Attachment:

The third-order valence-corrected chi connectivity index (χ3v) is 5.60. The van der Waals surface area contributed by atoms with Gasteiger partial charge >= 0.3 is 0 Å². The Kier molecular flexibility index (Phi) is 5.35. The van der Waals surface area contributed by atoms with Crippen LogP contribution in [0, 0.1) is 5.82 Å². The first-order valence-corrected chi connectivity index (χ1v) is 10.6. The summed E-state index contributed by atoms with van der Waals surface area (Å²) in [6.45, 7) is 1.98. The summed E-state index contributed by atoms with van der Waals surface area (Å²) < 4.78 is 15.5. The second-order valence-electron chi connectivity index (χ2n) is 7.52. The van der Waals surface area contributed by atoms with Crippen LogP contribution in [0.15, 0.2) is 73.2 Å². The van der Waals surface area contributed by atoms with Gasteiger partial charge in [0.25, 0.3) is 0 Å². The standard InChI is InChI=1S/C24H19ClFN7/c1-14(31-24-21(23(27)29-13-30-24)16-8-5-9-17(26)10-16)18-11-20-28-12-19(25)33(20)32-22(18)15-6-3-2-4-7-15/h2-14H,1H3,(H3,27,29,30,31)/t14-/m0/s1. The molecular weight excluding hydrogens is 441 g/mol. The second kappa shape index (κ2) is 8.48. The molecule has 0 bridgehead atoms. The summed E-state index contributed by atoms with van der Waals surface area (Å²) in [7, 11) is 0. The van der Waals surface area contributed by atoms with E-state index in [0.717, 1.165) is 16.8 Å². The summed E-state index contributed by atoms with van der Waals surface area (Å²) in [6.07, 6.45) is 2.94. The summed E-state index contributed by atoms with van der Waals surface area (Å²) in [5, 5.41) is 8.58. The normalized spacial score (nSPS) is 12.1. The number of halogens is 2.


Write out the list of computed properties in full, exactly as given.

The third-order valence-corrected chi connectivity index (χ3v) is 5.60. The van der Waals surface area contributed by atoms with Gasteiger partial charge >= 0.3 is 0 Å². The Kier molecular flexibility index (Phi) is 5.35. The van der Waals surface area contributed by atoms with Crippen LogP contribution in [0, 0.1) is 5.82 Å². The first-order valence-corrected chi connectivity index (χ1v) is 10.6. The summed E-state index contributed by atoms with van der Waals surface area (Å²) in [6.45, 7) is 1.98. The summed E-state index contributed by atoms with van der Waals surface area (Å²) < 4.78 is 15.5. The second-order valence-electron chi connectivity index (χ2n) is 7.52. The van der Waals surface area contributed by atoms with Crippen LogP contribution in [0.15, 0.2) is 73.2 Å². The van der Waals surface area contributed by atoms with Gasteiger partial charge in [0.25, 0.3) is 0 Å². The standard InChI is InChI=1S/C24H19ClFN7/c1-14(31-24-21(23(27)29-13-30-24)16-8-5-9-17(26)10-16)18-11-20-28-12-19(25)33(20)32-22(18)15-6-3-2-4-7-15/h2-14H,1H3,(H3,27,29,30,31)/t14-/m0/s1. The molecular weight excluding hydrogens is 441 g/mol. The second kappa shape index (κ2) is 8.48. The molecule has 0 bridgehead atoms. The summed E-state index contributed by atoms with van der Waals surface area (Å²) in [7, 11) is 0. The van der Waals surface area contributed by atoms with E-state index in [0.717, 1.165) is 16.8 Å². The summed E-state index contributed by atoms with van der Waals surface area (Å²) in [6.07, 6.45) is 2.94. The summed E-state index contributed by atoms with van der Waals surface area (Å²) in [5, 5.41) is 8.58. The normalized spacial score (nSPS) is 12.1. The number of halogens is 2.